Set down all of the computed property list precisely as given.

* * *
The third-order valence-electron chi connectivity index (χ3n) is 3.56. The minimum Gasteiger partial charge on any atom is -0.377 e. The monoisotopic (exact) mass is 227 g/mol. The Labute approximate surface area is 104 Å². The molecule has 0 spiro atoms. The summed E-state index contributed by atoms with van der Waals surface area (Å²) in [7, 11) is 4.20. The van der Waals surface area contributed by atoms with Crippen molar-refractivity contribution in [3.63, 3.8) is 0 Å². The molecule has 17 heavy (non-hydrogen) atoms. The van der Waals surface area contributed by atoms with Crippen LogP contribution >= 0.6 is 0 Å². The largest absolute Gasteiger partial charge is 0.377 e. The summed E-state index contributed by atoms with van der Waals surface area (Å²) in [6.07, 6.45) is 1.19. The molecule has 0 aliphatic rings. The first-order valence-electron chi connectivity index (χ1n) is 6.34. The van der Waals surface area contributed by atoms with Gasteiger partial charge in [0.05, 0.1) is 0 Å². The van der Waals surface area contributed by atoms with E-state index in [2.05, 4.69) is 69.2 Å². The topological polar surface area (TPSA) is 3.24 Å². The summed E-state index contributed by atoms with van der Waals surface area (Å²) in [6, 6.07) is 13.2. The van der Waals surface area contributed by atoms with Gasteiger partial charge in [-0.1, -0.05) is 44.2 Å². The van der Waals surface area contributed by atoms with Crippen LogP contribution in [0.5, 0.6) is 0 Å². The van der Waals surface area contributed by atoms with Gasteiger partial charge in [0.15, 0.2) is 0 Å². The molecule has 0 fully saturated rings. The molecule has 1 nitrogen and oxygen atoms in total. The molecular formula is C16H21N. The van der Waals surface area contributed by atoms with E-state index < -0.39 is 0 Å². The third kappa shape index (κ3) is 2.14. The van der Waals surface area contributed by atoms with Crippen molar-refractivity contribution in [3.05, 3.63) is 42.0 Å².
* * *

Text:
The third-order valence-electron chi connectivity index (χ3n) is 3.56. The minimum Gasteiger partial charge on any atom is -0.377 e. The monoisotopic (exact) mass is 227 g/mol. The Labute approximate surface area is 104 Å². The molecule has 0 spiro atoms. The summed E-state index contributed by atoms with van der Waals surface area (Å²) in [7, 11) is 4.20. The van der Waals surface area contributed by atoms with Crippen molar-refractivity contribution in [3.63, 3.8) is 0 Å². The molecule has 17 heavy (non-hydrogen) atoms. The van der Waals surface area contributed by atoms with Crippen LogP contribution >= 0.6 is 0 Å². The largest absolute Gasteiger partial charge is 0.377 e. The summed E-state index contributed by atoms with van der Waals surface area (Å²) in [6.07, 6.45) is 1.19. The molecule has 0 aliphatic rings. The first-order valence-electron chi connectivity index (χ1n) is 6.34. The van der Waals surface area contributed by atoms with Gasteiger partial charge in [0.05, 0.1) is 0 Å². The van der Waals surface area contributed by atoms with E-state index in [2.05, 4.69) is 69.2 Å². The topological polar surface area (TPSA) is 3.24 Å². The summed E-state index contributed by atoms with van der Waals surface area (Å²) in [6, 6.07) is 13.2. The van der Waals surface area contributed by atoms with Gasteiger partial charge in [-0.1, -0.05) is 44.2 Å². The van der Waals surface area contributed by atoms with Crippen LogP contribution in [0.5, 0.6) is 0 Å². The van der Waals surface area contributed by atoms with Gasteiger partial charge in [0.15, 0.2) is 0 Å². The molecule has 0 fully saturated rings. The molecule has 1 nitrogen and oxygen atoms in total. The molecular formula is C16H21N. The van der Waals surface area contributed by atoms with E-state index < -0.39 is 0 Å². The third kappa shape index (κ3) is 2.14. The van der Waals surface area contributed by atoms with Crippen molar-refractivity contribution in [3.05, 3.63) is 42.0 Å².